US & Canada

Who is Democratic presidential candidate Bernie Sanders?

Bernie Sanders onstage at the Las Vegas debate on Tuesday evening Image copyright Getty Images

Vermont Senator Bernie Sanders is Hillary Clinton's closest rival for the Democratic presidential nomination, even surpassing her in some polls. So who is he?

Former First Lady and Secretary of State Hillary Clinton may have once been the presumed Democratic nominee for president, but 74-year-old Vermont Senator Bernie Sanders has been steadily gaining on her in the polls.

Mr Sanders jumped into the race back in May last year as a long-shot candidate (he is an independent, not a registered Democrat, which Politico calls "technically permissible but highly unusual").

In the last quarter of 2015, he raised $33 million to Mrs Clinton's $37 million, but without the aid of a political action committee and mostly in small amounts from individuals.

Some say Mr Sanders emerged as the star of some of the Democratic debates so far with his call for a "political revolution" and a taming of the billionaire class. He gets a consistent amount of buzz post-debate on social media, including the most new Facebook followers and more hits on Google than Mrs Clinton.

So, who is he and what does the "Democratic socialist" candidate stand for?

Image copyright University of Chicago Library
Image caption Bernie Sanders speaks at a Committee on Racial Equality Sit-In in 1962

Mr Sanders was born in Brooklyn, New York, to Jewish parents. He once said his humble upbringing in a tiny apartment made him class-conscious at an early age.

He attended the University of Chicago, and in the 1960s and 1970s participated in antiwar and civil rights activism, like the 1963 March on Washington.

He applied for conscientious objector status during the Vietnam War, though he was too old to be drafted by the time his application was rejected.

Mr Sanders entered politics in 1971 when he ran for Vermont Senate as a Liberty Union candidate, a party with antiwar and socialist roots. He lost that race as well as several subsequent campaigns to become governor.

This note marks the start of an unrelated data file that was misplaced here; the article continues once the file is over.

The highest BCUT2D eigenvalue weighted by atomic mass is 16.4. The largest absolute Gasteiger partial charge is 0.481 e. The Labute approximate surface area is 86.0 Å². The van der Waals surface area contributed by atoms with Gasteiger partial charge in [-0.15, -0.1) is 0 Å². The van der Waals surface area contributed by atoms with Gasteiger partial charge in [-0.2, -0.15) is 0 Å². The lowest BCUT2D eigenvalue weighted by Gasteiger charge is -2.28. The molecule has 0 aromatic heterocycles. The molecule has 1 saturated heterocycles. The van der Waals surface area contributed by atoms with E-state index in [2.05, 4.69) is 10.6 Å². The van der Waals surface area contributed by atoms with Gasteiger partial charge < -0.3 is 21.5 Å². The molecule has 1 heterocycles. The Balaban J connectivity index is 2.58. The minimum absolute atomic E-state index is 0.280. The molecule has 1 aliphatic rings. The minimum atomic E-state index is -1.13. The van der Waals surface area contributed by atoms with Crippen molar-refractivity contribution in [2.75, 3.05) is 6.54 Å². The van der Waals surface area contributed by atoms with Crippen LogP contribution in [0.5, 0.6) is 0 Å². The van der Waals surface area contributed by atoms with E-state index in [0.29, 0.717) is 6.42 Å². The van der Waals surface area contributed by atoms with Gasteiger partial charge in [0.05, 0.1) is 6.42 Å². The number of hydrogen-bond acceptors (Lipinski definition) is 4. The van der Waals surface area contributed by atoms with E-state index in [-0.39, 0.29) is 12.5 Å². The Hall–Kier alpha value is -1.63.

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Image caption Mr Sanders is sworn in to the US Senate in 2007

His first major political success came when he was elected mayor of Burlington, Vermont, in 1980, beating the six-term incumbent by 10 votes. He served four terms.

It was during this time that he met and married his current wife, Jane O'Meara Driscoll, the former president of Burlington College once described as a "key adviser" in his political career. Combined, they have four children from previous relationships.

He was first elected to the US House in 1990, the first independent to do so in 40 years. He served there until he ran for and won a seat in the Senate in 2007. During the campaign, a younger Barack Obama stumped for him.

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Image caption A sign portraying Mr Sanders as Robin Hood

Since he first arrived in Washington, Mr Sanders criticised Republican and Democratic politicians as being beholden to wealthy donors and industries - for this he was sometimes dismissed as a gadfly. He is the longest-serving independent in congressional history.

In 2010, he famously stood and spoke for eight-and-a-half hours to attempt to block the extension of Bush-era tax policies that Mr Sanders said benefited the rich and worsened the nation's income gap.

He became the chair of the Senate Veterans Affairs committee in 2013 and helped negotiate bipartisan solutions when former soldiers complained of dangerously delayed and inadequate care around the country. He was a staunch opponent of the Iraq War.

He is fond of praising the social policies of Nordic countries, like universal health care and paid leave for new parents. He espouses making institutions of higher learning free.

Mr Sanders has been attacked for his voting record on gun control, including his opposition to various forms of the Brady Bill, which required background checks and waiting periods for gun purchasers. Mr Sanders defends his record saying it reflects the priorities of his Vermont constituents.